SS: Referendums, in general, we’ve seen, referendums of independence, can proceed in a very civilized manner. Take Italy. Northern regions of Lombardia and Veneto, they have had referendums on greater autonomy from Rome. Although both regions voted ‘yes’, there were no clashes or heavy crackdown from police. Why did it work out differently in Catalonia? What’s different with Catalonia? Why so much violence?

JT: Exactly, that’s what I don’t understand. That depends on the government, of course. There are countries which are civilized countries, and there are other countries which have governments which are not civilized. Imagine what happened in Scotland - in Scotland, they agreed with the British government to organize a referendum, or in Quebec, with Canada. But in Spain it has been absolutely impossible! We tried 20 times to talk about that, and Mr. Rajoy always said “No”. “I can’t” - he said, which is not true, because the Spanish Constitution doesn’t prohibit to have referendum and then he added: “And I don’t want”. And that’s it! He doesn't want, and instead of having a political discussion, he sends us to the court or sends the police against us in a very irrational way.

SS: So how do you explain this irrationality and this forceful manner of taking decisions - because, like you’ve said, Scotland and the referendum in Quebec, they were like the best examples of how this can work out; and actually, if you give people the right to choose, history shows that they choose to stay within the country that they wanted to be separate with. So, why do you think President Rajoy is actually choosing this irrational way?

JT: I suspect - that’s just my guess - I suspect that, I guess, that the Conservatives in Spain, but also the Socialists, who agree completely with the leading party, that they have an odd and old idea of unity, and of the state. Of unity, because they consider that unity is sacred. Unity is like God! You cannot have an opinion in front of unity! You have just to accept it in an almost religious way. And that’s really stupid! This belongs to the 18th century, but not to 21st century. Look at Germany, Germany is a unified country, and nevertheless they have Länder, they have states, and look at the United States of America - they have flag and all are proud of being Americans, and nevertheless they have states with very different powers. To conceive unity in a more flexible way - this is, apparently, impossible for the Spanish leaders.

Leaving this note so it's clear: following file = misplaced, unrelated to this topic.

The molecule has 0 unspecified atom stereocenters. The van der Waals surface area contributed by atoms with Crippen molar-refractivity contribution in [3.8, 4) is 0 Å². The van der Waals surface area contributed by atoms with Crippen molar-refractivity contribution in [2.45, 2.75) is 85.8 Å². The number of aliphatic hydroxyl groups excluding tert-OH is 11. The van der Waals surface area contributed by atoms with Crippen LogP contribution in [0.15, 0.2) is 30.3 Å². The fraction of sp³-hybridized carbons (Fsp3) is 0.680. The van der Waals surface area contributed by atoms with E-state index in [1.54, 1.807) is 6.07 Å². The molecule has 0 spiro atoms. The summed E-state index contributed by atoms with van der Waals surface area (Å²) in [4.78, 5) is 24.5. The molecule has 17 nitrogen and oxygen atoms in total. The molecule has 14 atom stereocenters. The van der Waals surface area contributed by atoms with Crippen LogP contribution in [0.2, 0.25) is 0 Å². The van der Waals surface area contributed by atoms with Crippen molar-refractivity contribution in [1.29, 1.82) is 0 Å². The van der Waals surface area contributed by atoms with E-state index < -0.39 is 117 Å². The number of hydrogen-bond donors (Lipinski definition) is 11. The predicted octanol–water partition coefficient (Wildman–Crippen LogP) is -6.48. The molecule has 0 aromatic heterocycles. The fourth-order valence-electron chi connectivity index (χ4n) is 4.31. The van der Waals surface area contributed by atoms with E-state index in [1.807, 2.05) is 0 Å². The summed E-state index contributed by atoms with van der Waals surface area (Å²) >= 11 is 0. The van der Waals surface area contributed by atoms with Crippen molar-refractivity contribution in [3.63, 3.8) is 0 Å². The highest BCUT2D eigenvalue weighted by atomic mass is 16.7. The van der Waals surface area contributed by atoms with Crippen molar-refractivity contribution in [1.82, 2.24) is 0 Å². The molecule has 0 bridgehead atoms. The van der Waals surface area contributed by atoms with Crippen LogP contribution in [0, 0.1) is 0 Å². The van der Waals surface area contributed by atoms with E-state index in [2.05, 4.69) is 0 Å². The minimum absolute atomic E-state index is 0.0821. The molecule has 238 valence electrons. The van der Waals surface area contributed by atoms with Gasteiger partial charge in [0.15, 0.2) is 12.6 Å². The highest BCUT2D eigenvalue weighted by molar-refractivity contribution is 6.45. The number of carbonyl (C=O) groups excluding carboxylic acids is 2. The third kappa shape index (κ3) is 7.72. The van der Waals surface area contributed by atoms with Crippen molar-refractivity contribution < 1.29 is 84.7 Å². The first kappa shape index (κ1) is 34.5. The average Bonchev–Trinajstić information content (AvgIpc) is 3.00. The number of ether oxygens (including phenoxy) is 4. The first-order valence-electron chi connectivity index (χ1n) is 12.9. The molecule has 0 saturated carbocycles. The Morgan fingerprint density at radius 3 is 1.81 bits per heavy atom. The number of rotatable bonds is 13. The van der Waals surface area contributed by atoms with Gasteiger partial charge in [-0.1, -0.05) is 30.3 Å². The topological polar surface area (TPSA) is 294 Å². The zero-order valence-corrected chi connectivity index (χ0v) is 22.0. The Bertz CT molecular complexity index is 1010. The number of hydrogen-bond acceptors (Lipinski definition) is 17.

SS: And there are, of course, repercussions and consequences of what’s going on right now. For instance, big business has been fleeing Catalonia in droves during this crisis. The push for independence has rested very much on the strength of the Catalan economy. Is that under threat now? Will it slump after independence?

JT: I don’t think so. What happened up to now is not exactly what the Spanish government says, but some… it’s true that some industries have now seen just the official stance in Madrid or in other places, but they continue to work in Catalonia, and the most important point is that we have thousands and thousands of industries and just a small, a very small part of them has gotten outside the country. And secondly, it’s also important that investment in Catalonia are increasing. Last year, 2016, we double the number of investors in Catalonia, so I don’t think that business and money, so to speak, are afraid of the situation there, because they know that we are very responsible people and we are good workers, that we are intelligent people, and that we will succeed. No, I don’t think that’s a big threat. No, in case it will be, it would be a threat for Catalonia and also for Spain, of course, because Catalonia is acting, still, as a part of Spain, economically speaking.

SS: So tell me something, is the independence movement rational or national? I mean, is it all about the money? Do Catalans want to break away from Spain because they want to pay less taxes or is it more about national pride, sense of belonging?...